Think sleeping on couches is limited to penniless backpackers? Think again.
With the success of networking sites that connect travelers around the world, the concept of couch surfing has evolved into a viable budget option for travelers of all types.
Rachel Belle Krampfner reports on the couch surfing experience for grownups.
Most of us were raised not to talk to strangers. We don’t make eye contact, we avoid them in the subway, on airplanes and in the street. But here we are, millions of us in 232 countries, inviting those very people into our homes, and sometimes even into our beds.
The popular travel Web site, CouchSurfing.com, connects travelers from around the globe who are looking for a free place to stay, or willing to host someone. Users have a profile with photos, similar to other social-networking site, but they also include details about their spare room, couch, or air mattress as well as their travel philosophies. The idea is not to use a fellow couch surfer’s pad as simply a free place to crash, but to meet new people, to explore a city through a local’s eyes and to promote trust, kindness and generosity.
Find out more about the site with Couch Surfing: Celebrating 1 Million Ways to Save on Accommodations.
I decided to join the 1,556,950 couch surfers registered on the Web site, and found myself outside a McDonald’s in Kanazawa, Japan, waiting for a girl who shares my name, age and home country. Rachel was traveling through Japan and needed a place to stay for the night. Based on her profile alone, she looked harmless, seemed fun and interesting, and didn’t mind sharing my tiny studio apartment. I prayed she wasn’t a sleepwalking kleptomaniac and accepted her request.
“My friend and I crossed the border from Pakistan into India and were desperately seeking a place to stay in New Delhi,” says California native, Michael Morgan, who has used Couchsurfing.com in his travels through Germany, Japan, Israel, and India.
For more destination insight from locals, check out our Ask the Locals series.
He connected with a belly dancer who agreed to host him on just three hours notice. “The next few days were a whirlwind of amazing. The best salsa and hip hop dancers in India were also staying there. The whole household treated us like family. It was wonderful to stay up late, watch them dance, and discuss everything we had in common. It truly was a global community.”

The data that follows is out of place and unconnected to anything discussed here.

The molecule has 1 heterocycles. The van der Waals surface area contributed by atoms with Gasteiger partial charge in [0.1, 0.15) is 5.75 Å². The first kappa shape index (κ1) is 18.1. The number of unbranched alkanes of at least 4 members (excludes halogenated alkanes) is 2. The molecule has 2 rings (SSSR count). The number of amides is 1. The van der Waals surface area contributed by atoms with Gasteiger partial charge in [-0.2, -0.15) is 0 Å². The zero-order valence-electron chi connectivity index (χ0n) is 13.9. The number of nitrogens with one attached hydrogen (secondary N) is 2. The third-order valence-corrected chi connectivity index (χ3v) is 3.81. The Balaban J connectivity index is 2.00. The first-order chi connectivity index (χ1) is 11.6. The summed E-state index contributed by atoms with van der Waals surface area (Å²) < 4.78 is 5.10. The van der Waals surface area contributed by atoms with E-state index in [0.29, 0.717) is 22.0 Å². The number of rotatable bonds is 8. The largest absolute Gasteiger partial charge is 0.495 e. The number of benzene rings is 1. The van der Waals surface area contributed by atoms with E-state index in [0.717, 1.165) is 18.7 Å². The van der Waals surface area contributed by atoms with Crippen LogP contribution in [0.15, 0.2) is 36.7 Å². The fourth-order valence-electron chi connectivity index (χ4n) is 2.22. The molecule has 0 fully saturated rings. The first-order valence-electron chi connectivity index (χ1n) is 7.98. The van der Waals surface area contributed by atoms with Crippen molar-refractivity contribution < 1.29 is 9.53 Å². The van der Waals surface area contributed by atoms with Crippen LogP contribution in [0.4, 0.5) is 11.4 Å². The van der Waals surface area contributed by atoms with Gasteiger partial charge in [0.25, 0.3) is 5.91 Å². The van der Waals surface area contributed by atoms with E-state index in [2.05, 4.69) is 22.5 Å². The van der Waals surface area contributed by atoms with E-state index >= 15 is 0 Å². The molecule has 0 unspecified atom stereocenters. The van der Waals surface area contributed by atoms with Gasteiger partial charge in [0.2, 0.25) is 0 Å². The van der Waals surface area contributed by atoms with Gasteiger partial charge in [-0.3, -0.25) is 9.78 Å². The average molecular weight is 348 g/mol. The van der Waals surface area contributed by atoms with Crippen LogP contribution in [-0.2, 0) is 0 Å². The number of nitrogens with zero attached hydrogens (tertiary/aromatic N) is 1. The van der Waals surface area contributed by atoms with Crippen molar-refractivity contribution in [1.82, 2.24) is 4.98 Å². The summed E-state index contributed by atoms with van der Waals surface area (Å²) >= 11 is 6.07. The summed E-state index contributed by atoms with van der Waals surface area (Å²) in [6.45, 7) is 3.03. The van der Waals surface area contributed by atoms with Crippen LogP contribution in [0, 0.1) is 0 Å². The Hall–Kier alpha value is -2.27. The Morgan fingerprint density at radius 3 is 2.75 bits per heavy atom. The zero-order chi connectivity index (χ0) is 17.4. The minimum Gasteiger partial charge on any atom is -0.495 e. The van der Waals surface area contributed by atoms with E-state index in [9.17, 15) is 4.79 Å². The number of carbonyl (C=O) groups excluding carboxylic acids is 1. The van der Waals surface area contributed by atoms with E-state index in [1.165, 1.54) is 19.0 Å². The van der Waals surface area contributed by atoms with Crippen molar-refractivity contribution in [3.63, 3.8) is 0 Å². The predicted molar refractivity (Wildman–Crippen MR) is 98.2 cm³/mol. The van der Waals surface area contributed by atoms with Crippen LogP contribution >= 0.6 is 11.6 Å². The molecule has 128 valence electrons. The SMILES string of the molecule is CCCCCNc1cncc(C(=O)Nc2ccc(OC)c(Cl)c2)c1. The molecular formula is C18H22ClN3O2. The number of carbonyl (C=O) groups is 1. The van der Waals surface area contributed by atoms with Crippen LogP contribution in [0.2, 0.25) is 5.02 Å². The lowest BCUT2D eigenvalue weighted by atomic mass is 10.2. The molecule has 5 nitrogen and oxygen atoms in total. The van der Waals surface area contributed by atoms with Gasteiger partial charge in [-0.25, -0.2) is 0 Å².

“I stayed with someone in Japan who was using people as secretarial slaves,” reports Morgan. “In exchange for staying, I had to work six hours a day in her tiny room filling out applications and sending out grants. She complained of my clothes smelling and demanded I get out of the house. When I returned, we entered a conversation about religion. I let her know my religious beliefs, when she asked, and she proceeded to insult and degrade [them]!”
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Morgan left, despite being broke and having nowhere else to stay, and ended up sleeping under a cardboard box in a homeless park that night. Still, it didn’t turn him off to the idea of couch surfing.
“I use CS because I believe everyone is innately good. It saves money and allows me to interact with people from all over the world who know the place I am visiting far better than any guidebook or Internet site.”
The Web sites encourages couch surfers to post undeletable testimonials. Travelers and hosts perusing a profile can read what others had to say, and see if a potential guest/host was given glowing or unfavorable reviews.
Not into the whole couch crashing thing? There is another way to have an inexpensive, but homey, travel experience. You can rent a room, or an entire apartment, from a local on www.airbnb.com, which is a play on Airbed & Breakfast. Travelers can avoid characterless hotels, and usually pay a fraction of the price, while vacationing in some of the world’s most expensive cities.
Explore more options with Couch Surfing Options for Sleep on the Cheap.
Currently, there are more 900 participants in New York City alone, but also plenty of beds in smaller towns around the globe. Some hosts are in the next room, flipping pancakes to share with guests, while others are out of town, trusting their home to strangers.
Francis K. and her husband have rented out their stylish Upper East Side apartment on 10 occasions for $129 a night. They provide towels and linens and guests are free to watch TV and use the Internet.
“Our experiences have been overwhelming positive,” she says. “Since people know that they are visiting someone’s home they are very respectful. There have been quite a few times where we had guests stay without leaving a single trace. Except maybe a bottle of wine!”
Guests pay in advance online, by credit card or PayPal, to avoid the awkward disputes over money and any damages can easily be covered. The money is transferred to the host after guests arrive. Hosts can also choose their own cancellation policy.
As for me, my couch surfer was neither a sleepwalker or a kleptomaniac. We instantly clicked and I felt completely content sleeping just feet from this not-so-strange stranger.
As a traveler, I love the idea of showing a fellow globetrotter a good time in a foreign city.
But if my mom asks, I still don’t talk to strangers.
By Rachel Belle Krampfner for PeterGreenberg.com.